response to this directive, ONR has structured and staffed a system incorporating Cooperative Research and Development Agreements (CRDAs), an Office of Research and Technology Applications (ORTAs), and specialized programs for patent license and shipyard and vessel improvement. Although it is unclear whether the funding mandate is being met, the level of activity and results demonstrate that technology transfer is not effective in the ocean science and technology areas.

Representatives of marine industries indicated to the committee that there is little direct involvement by ONR in commercial offshore research and development activity. An examination of the few measures of performance available (e.g., participation by ONR in cooperative research and development agreements, number of patents licensed) seems to support this view (see Chapter 3).

Recommendation: ONR should allocate sufficient resources to ensure the success of technology transfer to the domestic nonmilitary sector in ocean science and technology.


Finding: Even though an organizational structure apparently exists to facilitate domestic technology transfer by ONR, the existing process is primarily ad hoc and reactive rather than proactive.

Industries that do not have a connection to ONR find it difficult and costly to gain access to information available at ONR. The perception is that there is valuable technology at ONR but that existing mechanisms are not adequate to promote the development of this technology for commercial purposes (see Chapter 3). For these and other reasons, simply introducing financial or personnel management policies may fail to stimulate the technology interchange desired. There is a need for a new organizational mechanism that acknowledges that the private sector is the best judge of what technology it needs, at what cost, and on what timetable (see Chapter 5). ONR does not possess the experience and perspective required to make such determinations without significant input from the user community.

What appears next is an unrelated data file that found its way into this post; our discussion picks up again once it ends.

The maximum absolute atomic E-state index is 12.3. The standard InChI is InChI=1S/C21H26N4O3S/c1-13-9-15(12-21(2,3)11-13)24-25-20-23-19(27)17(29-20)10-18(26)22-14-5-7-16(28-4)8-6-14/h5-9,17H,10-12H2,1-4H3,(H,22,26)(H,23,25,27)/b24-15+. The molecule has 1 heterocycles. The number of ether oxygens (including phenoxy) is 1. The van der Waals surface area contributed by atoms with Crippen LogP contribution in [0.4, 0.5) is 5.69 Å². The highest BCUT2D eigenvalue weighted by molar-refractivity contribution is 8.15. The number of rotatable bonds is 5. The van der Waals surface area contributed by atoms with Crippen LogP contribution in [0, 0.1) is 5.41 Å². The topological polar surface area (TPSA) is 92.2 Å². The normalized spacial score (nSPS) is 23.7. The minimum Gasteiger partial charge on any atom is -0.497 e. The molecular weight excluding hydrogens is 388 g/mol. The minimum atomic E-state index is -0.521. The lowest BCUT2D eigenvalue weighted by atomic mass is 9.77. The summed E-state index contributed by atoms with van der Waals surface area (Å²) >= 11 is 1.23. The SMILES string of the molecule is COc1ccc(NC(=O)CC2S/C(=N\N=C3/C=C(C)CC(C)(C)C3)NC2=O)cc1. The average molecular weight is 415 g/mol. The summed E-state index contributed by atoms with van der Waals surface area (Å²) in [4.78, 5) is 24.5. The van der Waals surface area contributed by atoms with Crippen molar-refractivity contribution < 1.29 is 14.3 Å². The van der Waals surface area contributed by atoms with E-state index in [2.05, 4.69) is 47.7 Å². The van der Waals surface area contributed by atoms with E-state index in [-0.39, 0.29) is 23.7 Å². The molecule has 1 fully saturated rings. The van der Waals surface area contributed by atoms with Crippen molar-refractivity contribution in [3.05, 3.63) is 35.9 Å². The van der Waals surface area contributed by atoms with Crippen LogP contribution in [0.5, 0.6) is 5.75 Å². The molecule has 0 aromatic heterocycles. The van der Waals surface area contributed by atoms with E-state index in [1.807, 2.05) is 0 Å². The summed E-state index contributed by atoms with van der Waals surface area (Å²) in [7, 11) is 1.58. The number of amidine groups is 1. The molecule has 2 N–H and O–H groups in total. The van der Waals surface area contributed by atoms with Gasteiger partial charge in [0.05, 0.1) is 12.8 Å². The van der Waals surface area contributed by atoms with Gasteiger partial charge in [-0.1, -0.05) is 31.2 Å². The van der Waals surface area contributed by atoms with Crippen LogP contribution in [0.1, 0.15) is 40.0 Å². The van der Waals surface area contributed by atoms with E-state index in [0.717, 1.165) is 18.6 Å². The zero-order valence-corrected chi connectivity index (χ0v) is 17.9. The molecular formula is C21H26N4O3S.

Recommendation: ONR needs to take a more proactive role in domestic technology transfer in ocean science and technology. This can be accomplished using a combination of strategies, including organizational realignment, electronic databases, newsletters, sponsored forums and workshops, professional association meetings, personal communication among principal investigators, and funding incentives within ONR for programs that facilitate commercial product development. The existing programs intended to promote communication between ONR and the nonmilitary sector should be used to determine industry needs.

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